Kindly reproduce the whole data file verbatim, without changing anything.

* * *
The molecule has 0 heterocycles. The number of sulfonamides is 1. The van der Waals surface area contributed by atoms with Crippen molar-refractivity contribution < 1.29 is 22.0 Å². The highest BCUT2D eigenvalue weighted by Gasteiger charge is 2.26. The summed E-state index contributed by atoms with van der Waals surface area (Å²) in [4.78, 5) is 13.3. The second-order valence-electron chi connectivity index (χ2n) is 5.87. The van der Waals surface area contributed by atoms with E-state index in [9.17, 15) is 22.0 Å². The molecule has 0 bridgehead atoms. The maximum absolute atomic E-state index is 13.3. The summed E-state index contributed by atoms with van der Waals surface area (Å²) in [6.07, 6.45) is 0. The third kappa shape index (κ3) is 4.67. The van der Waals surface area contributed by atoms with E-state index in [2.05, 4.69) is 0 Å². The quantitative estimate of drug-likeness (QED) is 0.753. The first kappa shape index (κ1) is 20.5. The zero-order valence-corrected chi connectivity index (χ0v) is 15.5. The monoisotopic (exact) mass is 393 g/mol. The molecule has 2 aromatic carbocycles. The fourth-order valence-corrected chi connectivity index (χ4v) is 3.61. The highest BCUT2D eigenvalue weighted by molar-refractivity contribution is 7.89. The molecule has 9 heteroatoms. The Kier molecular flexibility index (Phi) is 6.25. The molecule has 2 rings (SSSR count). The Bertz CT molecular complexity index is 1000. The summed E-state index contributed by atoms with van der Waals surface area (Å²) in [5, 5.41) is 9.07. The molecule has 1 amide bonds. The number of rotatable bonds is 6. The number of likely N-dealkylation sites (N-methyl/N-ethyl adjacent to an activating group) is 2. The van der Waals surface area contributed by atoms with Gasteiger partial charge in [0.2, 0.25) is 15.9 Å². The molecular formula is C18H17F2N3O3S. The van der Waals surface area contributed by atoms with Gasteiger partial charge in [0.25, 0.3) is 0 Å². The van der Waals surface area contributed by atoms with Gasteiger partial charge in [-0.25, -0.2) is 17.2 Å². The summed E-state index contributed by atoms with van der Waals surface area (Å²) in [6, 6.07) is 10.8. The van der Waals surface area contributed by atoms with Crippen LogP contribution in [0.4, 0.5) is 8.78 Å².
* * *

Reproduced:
The molecule has 0 heterocycles. The number of sulfonamides is 1. The van der Waals surface area contributed by atoms with Crippen molar-refractivity contribution < 1.29 is 22.0 Å². The highest BCUT2D eigenvalue weighted by Gasteiger charge is 2.26. The summed E-state index contributed by atoms with van der Waals surface area (Å²) in [4.78, 5) is 13.3. The second-order valence-electron chi connectivity index (χ2n) is 5.87. The van der Waals surface area contributed by atoms with E-state index in [9.17, 15) is 22.0 Å². The molecule has 0 bridgehead atoms. The maximum absolute atomic E-state index is 13.3. The summed E-state index contributed by atoms with van der Waals surface area (Å²) in [6.07, 6.45) is 0. The third kappa shape index (κ3) is 4.67. The van der Waals surface area contributed by atoms with E-state index in [2.05, 4.69) is 0 Å². The quantitative estimate of drug-likeness (QED) is 0.753. The first kappa shape index (κ1) is 20.5. The zero-order valence-corrected chi connectivity index (χ0v) is 15.5. The monoisotopic (exact) mass is 393 g/mol. The molecule has 2 aromatic carbocycles. The fourth-order valence-corrected chi connectivity index (χ4v) is 3.61. The highest BCUT2D eigenvalue weighted by molar-refractivity contribution is 7.89. The molecule has 9 heteroatoms. The Kier molecular flexibility index (Phi) is 6.25. The molecule has 2 rings (SSSR count). The Bertz CT molecular complexity index is 1000. The summed E-state index contributed by atoms with van der Waals surface area (Å²) in [5, 5.41) is 9.07. The molecule has 1 amide bonds. The number of rotatable bonds is 6. The number of likely N-dealkylation sites (N-methyl/N-ethyl adjacent to an activating group) is 2. The van der Waals surface area contributed by atoms with Gasteiger partial charge in [0.2, 0.25) is 15.9 Å². The molecular formula is C18H17F2N3O3S. The van der Waals surface area contributed by atoms with Gasteiger partial charge in [0.25, 0.3) is 0 Å². The van der Waals surface area contributed by atoms with Gasteiger partial charge in [-0.25, -0.2) is 17.2 Å². The summed E-state index contributed by atoms with van der Waals surface area (Å²) in [6, 6.07) is 10.8. The van der Waals surface area contributed by atoms with Crippen LogP contribution in [0.4, 0.5) is 8.78 Å².